Are Password Managers Safe to Use?

How many passwords do you use? Research shows the average U.S. adult now has over 200 password-protected accounts — a number that’s expected to double within the next five years. As a result, many people rely on a password manager to track their passwords. With a password manager, you won’t have to memorize or record your passwords. Rather, all your passwords, as well as their corresponding usernames, are stored in an app. This begs the question, however: Are password managers safe to use?

What Is a Password Manager?

As the name suggests, a password manager is an app that’s used to manage your passwords. Password managers are typically installed locally on a computer or web browser. Once installed, they allow you to specify the usernames and passwords for your password-protected accounts. The password manager will then store this data in an encrypted database. The next time you attempt to log in to a password-protected account, the password manager will automatically complete the login fields, meaning you won’t have to manually enter your username or password.

Password Managers Encrypt Passwords

As previously mentioned, password managers encrypt all your usernames and passwords. When the login credentials to an account are encrypted, they are scrambled using an algorithm that makes them undecipherable. Even if a hacker is able to access and retrieve the login credentials, he or she won’t be able to read them. The hacker will simply see random characters. As a result, you can rest assured knowing that your passwords are protected from prying eyes.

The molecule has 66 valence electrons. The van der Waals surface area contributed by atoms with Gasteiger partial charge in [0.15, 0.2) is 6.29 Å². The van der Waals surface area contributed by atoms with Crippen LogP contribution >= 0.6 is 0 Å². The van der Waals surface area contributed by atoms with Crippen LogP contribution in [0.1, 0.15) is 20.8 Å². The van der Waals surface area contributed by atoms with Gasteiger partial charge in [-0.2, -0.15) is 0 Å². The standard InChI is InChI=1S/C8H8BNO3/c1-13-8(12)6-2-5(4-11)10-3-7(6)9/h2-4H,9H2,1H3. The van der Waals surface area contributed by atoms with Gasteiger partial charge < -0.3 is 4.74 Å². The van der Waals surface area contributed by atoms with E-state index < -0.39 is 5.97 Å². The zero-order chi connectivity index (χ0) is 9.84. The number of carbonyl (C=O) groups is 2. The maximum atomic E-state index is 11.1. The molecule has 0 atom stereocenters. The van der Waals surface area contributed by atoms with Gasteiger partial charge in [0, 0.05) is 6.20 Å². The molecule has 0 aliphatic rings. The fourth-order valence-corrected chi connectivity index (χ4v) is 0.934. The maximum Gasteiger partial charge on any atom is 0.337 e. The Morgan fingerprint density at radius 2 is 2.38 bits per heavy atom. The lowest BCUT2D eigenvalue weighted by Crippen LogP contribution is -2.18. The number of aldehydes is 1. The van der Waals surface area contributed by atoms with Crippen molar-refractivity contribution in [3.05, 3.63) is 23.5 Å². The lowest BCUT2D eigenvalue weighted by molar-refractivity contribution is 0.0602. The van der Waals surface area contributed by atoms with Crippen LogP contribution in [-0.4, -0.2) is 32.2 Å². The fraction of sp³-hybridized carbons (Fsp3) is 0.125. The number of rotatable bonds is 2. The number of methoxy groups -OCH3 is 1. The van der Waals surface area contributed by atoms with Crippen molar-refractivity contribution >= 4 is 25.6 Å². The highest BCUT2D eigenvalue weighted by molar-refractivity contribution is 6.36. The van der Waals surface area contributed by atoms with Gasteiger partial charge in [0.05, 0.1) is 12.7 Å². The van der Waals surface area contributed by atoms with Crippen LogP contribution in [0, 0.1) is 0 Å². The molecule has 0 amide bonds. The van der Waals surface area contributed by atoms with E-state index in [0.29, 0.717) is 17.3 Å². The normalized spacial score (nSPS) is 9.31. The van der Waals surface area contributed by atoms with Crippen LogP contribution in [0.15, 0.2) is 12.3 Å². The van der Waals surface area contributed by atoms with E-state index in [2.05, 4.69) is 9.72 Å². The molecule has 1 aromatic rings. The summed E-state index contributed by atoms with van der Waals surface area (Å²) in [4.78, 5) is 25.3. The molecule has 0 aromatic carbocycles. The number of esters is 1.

All major password managers use encryption to protect against data breaches. The only way for a hacker — or anyone else for that matter — to read a password stored in the database is by decrypting it with the encryption key, which only the password manager has.

The Importance of a Strong Master Password

A password manager is only as secure as the master password with which it’s used. Normally, password managers work in conjunction with a master password. In order for the password manager to automatically log in to your accounts, you must enter the master password.

If you use a weak master password, your password manager could become compromised. Therefore, you should create a unique, long-string master password to ensure a high level of protection.

In Conclusion

You can use a password manager to track and manage the passwords to all your accounts. If you’re going to use one, though, you need to create a strong master password for it.